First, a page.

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Grand Rapids City Budget: Omissions, lack of vision and the possibility of Participatory Budgeting

May 30, 2018

On Sunday, May 27, MLive ran an article headlined, 10 things to know about Grand Rapids’ $587M budget

The 10 things that MLive wants us to know about the 2018 City Budget are:

  • Property taxes will stay the same
  • Income tax revenue will increase
  • $1M for police-community relations
  • $20 million in LED streetlights
  • River restoration
  • Two fire stations will be replaced
  • Trees
  • Staffing up communications office
  •  Seed money for affordable housing fund
  • 32 percent of budget in savings

As with all media, these 10 things we should not are crafted and are not necessarily the most relevant things about the 2018 City Budget. There are definitely some things that are omitted from the MLive story and it is also worth noting that there are things about the article that are problematic, in that the article provides no strong context, nor is there any analysis of these 10 points or the city budget as a whole.

One point about these 10 things that MLive thinks we should know, is not they they are completely irrelevant, but that these items are presented primarily based on numbers, on costs. For example, point number three, tells us that the city is going to spend $1 million on police/community relations, yet they fail to mention that a full third of the entire budget is dedicated to the GRPD. One third of the entire budget is roughly $195 million.

A second observation is that in point 8, MLive tells us that the city is planning on adding more communication’s staff, based on recommendations from an audit done by Truscott Rossman. Truscott Rossman is a PR firm that was founded by John Truscott, the former spokesperson for Michigan Governor John Engler. Truscott Rossman has primarily worked with corporate clients, but also has a history with the City of Grand Rapids. 

A third point worth making is about point number 9, the affordable housing fund. While setting aside money for such efforts, there is no real discussion about how the amount of funds the city will set aside is grossly inadequate, but there is also no information about how it will be administered and who gets to decide about affordable housing. Will construction companies and non-profit housing agencies get to decide or will those struggling to find affordable housing have a say it how these funds will be used? All indications so far, suggests that those who have made up the Mayor’s Affordable Housing Task Force will get to decide, which doesn’t include a single person who is struggling to find affordable housing.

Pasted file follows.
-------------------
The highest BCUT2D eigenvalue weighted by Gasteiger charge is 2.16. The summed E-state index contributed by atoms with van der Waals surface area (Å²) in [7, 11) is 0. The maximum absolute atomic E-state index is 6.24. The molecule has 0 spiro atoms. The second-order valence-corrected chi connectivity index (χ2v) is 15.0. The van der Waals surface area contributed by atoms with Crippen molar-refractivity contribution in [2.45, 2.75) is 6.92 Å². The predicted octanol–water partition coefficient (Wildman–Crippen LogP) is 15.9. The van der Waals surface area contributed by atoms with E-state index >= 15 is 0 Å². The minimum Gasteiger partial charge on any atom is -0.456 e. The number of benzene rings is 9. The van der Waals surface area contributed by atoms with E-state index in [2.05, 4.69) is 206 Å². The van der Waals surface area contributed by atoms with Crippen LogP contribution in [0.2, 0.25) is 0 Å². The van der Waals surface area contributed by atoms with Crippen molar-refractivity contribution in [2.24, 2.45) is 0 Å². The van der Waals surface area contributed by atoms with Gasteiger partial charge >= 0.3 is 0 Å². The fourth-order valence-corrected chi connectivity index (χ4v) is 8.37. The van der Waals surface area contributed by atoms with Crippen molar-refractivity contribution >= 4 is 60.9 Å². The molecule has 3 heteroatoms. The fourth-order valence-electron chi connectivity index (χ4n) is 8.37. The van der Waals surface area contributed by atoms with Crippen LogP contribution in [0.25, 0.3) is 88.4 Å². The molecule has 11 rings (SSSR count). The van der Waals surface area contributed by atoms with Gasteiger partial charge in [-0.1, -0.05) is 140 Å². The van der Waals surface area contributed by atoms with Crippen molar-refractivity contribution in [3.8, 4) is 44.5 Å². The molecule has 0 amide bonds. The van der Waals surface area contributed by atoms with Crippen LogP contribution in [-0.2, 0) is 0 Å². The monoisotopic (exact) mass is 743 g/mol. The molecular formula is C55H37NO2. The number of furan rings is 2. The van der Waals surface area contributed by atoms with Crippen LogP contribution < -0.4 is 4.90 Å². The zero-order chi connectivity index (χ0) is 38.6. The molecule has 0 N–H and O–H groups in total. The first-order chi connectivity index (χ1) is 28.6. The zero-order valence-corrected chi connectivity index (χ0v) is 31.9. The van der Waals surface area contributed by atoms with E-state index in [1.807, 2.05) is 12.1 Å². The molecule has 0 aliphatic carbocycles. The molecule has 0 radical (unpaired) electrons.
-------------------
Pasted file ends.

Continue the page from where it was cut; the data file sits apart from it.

A fourth point has to do with point number 10, which says the City will be operating in the black, with funds in a savings account. Here it is important to point out that revenue sharing is left out of the MLive article all together. Like all municipalities, Grand Rapids has lost a ton of money that they used to get through revenue sharing from the state. One of the main projects that the Snyder administration took on soon after it began in 2011, was to impose neo-liberal economic policies on municipalities, specifically austerity measures. These austerity measures were to push the privatization of former public services and to eliminate public sector employee benefits and pensions. 

The fact that the city is experiencing a savings is not so much about good fiscal management, but about embracing neo-liberal capitalist principles of attacking public sector unions and adopting privatization.

The last point about the MLive article is that it mentions near the beginning that people will have a chance to comment on the budget during the June 5th City Commission meeting. While this may seem like the city is really seeking public input, this is really a weak and lazy approach to public participation into determining the budget.

What the City of Grand Rapids needs to do, is to provide a mechanism for the public to democratically decide on how budget funds should be spent. In fact, there is an international movement called Participatory Budgeting, which provides an important model on how people who live in communities get to decide on budget priorities. IN many cases, those who participate in this process will be involved in making decisions in a process that takes a year and then continues for 12 months every year to ensure that there is real transparency and real democracy for anyone who wants to take part in the process. 

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